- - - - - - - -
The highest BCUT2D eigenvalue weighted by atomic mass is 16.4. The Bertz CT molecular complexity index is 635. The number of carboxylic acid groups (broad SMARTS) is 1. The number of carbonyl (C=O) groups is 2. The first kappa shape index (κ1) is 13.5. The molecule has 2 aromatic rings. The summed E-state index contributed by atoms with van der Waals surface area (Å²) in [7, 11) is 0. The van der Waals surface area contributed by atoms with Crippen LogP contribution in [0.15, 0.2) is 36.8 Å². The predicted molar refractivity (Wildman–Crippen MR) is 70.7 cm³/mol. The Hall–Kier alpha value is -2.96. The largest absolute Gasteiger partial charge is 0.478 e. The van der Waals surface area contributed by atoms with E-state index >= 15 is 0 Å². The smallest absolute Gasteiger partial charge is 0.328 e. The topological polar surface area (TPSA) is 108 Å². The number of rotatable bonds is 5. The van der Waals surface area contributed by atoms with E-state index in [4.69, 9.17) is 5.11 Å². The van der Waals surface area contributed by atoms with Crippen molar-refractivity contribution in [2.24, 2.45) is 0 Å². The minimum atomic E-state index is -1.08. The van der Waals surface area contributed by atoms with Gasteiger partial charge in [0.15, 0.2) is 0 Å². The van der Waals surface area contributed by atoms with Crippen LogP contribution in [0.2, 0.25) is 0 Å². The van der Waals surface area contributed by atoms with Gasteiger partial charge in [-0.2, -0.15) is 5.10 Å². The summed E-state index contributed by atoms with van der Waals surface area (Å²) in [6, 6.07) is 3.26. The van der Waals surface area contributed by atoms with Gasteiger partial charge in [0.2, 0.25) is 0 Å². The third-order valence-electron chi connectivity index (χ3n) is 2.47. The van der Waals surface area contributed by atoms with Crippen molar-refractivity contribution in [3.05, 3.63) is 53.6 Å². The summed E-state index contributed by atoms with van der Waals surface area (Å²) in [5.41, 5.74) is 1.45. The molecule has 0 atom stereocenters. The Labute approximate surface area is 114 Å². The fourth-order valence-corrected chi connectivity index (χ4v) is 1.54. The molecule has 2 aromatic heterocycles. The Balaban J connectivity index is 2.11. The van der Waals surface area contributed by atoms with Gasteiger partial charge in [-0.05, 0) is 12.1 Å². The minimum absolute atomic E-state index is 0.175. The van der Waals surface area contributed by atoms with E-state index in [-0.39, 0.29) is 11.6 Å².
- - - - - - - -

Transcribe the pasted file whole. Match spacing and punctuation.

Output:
The highest BCUT2D eigenvalue weighted by atomic mass is 16.4. The Bertz CT molecular complexity index is 635. The number of carboxylic acid groups (broad SMARTS) is 1. The number of carbonyl (C=O) groups is 2. The first kappa shape index (κ1) is 13.5. The molecule has 2 aromatic rings. The summed E-state index contributed by atoms with van der Waals surface area (Å²) in [7, 11) is 0. The van der Waals surface area contributed by atoms with Crippen LogP contribution in [0.15, 0.2) is 36.8 Å². The predicted molar refractivity (Wildman–Crippen MR) is 70.7 cm³/mol. The Hall–Kier alpha value is -2.96. The largest absolute Gasteiger partial charge is 0.478 e. The van der Waals surface area contributed by atoms with E-state index >= 15 is 0 Å². The smallest absolute Gasteiger partial charge is 0.328 e. The topological polar surface area (TPSA) is 108 Å². The number of rotatable bonds is 5. The van der Waals surface area contributed by atoms with E-state index in [4.69, 9.17) is 5.11 Å². The van der Waals surface area contributed by atoms with Crippen molar-refractivity contribution in [2.24, 2.45) is 0 Å². The minimum atomic E-state index is -1.08. The van der Waals surface area contributed by atoms with Gasteiger partial charge in [0.15, 0.2) is 0 Å². The van der Waals surface area contributed by atoms with Crippen LogP contribution in [0.2, 0.25) is 0 Å². The van der Waals surface area contributed by atoms with Gasteiger partial charge in [-0.2, -0.15) is 5.10 Å². The summed E-state index contributed by atoms with van der Waals surface area (Å²) in [6, 6.07) is 3.26. The van der Waals surface area contributed by atoms with Gasteiger partial charge in [0.2, 0.25) is 0 Å². The third-order valence-electron chi connectivity index (χ3n) is 2.47. The van der Waals surface area contributed by atoms with Crippen molar-refractivity contribution in [3.05, 3.63) is 53.6 Å². The summed E-state index contributed by atoms with van der Waals surface area (Å²) in [5.41, 5.74) is 1.45. The molecule has 0 atom stereocenters. The Labute approximate surface area is 114 Å². The fourth-order valence-corrected chi connectivity index (χ4v) is 1.54. The molecule has 2 aromatic heterocycles. The Balaban J connectivity index is 2.11. The van der Waals surface area contributed by atoms with Gasteiger partial charge in [-0.05, 0) is 12.1 Å². The minimum absolute atomic E-state index is 0.175. The van der Waals surface area contributed by atoms with E-state index in [-0.39, 0.29) is 11.6 Å².